Articles Posted in Colorado Supreme Court

by
Centennial Water and Sanitation District appealed a water court order dismissing its objection to the Well Augmentation Subdistrict’s ("WAS") proposal to use additional sources of replacement water for its previously decreed augmentation plan. Centennial had asserted that WAS failed to comply with the notice requirements of the decree itself and that this failure amounted to a per se injury, for which it was entitled to relief without any further showing of operational effect. The water court heard Centennial’s motion objecting to WAS’s proposed addition of new sources of replacement water and, without requiring WAS to present evidence, found that Centennial failed to establish prima facie facts of WAS’s inability to deliver augmentation water in quantity or time to prevent injury to other water users. Referencing C.R.C.P. 41 as the appropriate procedural vehicle, the water court dismissed Centennial’s objection. The Colorado Supreme Court affirmed the water court: the water court’s jurisdiction was statutorily limited to preventing or curing injury to other water users, and the evidence presented by Centennial failed to establish that WAS would be unable, under the conditions imposed by the Engineer for approval of the additional sources of replacement water, to deliver augmentation water sufficient to prevent injury to other water users. View "Well Augmentation Subdist. v. Centennial Water & Sanitation Dist." on Justia Law

by
A district court denied Elizabeth Tafoya a preliminary hearing. Tafoya was accused of a class four felony, DUI (fourth or subsequent offense). She requested a preliminary hearing on that charge, but the district court found the DUI count was substantively a misdemeanor that could only be elevated to felony by a sentence enhancer--here, as a fourth or subsequent offense. The Colorado Supreme Court determined, however, under the plain language of the applicable statute, Tafoya was entitled to a preliminary hearing, and the district court erred in denying her request. View "In re Colorado v. Tafoya" on Justia Law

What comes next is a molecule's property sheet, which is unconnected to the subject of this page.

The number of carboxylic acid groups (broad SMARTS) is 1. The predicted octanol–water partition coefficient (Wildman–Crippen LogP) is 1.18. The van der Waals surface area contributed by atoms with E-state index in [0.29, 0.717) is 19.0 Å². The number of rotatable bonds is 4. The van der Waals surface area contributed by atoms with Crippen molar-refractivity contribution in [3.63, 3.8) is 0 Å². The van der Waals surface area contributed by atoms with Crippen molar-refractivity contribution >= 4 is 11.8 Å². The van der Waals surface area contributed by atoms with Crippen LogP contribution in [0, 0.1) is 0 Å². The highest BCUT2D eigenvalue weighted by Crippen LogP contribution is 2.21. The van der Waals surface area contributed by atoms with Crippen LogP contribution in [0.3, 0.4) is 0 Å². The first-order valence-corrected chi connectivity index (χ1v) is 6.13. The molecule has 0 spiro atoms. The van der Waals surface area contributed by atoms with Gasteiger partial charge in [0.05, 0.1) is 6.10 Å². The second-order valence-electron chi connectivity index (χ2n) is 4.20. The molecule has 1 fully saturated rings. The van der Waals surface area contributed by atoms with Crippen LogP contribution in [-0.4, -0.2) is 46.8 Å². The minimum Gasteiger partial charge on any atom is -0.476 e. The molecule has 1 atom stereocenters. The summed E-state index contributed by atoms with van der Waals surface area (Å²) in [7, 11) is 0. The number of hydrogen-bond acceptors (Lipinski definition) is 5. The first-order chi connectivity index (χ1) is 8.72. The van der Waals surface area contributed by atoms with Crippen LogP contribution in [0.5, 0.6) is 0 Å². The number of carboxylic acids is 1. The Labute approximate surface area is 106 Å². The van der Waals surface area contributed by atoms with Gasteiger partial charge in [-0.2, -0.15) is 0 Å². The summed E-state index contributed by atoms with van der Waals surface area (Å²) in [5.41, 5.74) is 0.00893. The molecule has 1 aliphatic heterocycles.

by
Police witnessed a car driven by Respondent Simon Kubuugu exit a parking lot, pull into traffic, and make a U-turn that forced other drivers to swerve to avoid hitting him. Kubuugu drive slowly past the police car, and parked in an apartment complex. Kubuugu's seven-year-old child was in the car. The officer went over to Kubuugu’s car to make contact with him, and Kubuugu reacted by backing his car over a bush, apparently in an attempt to leave the apartment complex. That attempt failed because the exit was blocked by a second police car that had responded to a call for assistance. Kubuugu then got out of his car and quickly walked away with a beer can in his hand, leaving his child in the car. Eventually, Kubuugu was stopped. Another deputy searched Kubuugu’s car and found two or three empty beer cans. The record did not reflect a breath or blood alcohol test or any sobriety test was performed, but Kubuugu was arrested and charged with criminal impersonation, child abuse, driving under restraint, reckless driving, and driving under the influence. The issue this case presented for the Colorado Supreme Court's review centered on whether the trial court abused its discretion when it allowed the officer to testify as a lay witness about his ability to detect the smell of metabolized alcohol and, based on that metabolized odor, opine on how much alcohol the defendant ingested and when he did so. The Court found that while there was properly admitted evidence suggesting that Kubuugu was drinking and driving, such as his erratic driving, the beer can in his hand, and the empty beer cans in his car, there was also evidence to suggests that Kubuugu was not intoxicated, such as his speech not being slurred and that his walking did not indicate any alcohol impairment. Ultimately, the Court concluded the trial court improperly admitted the officer's testimony as expert testimony. Because that testimony was the only evidence that specifically refuted Kubuugu’s testimony that he began drinking after he parked his car in the apartment complex, the error was not harmless. The Supreme Court reversed the court of appeals which affirmed the trial court, and remanded for further proceedings. View "Colorado v. Kubuugu" on Justia Law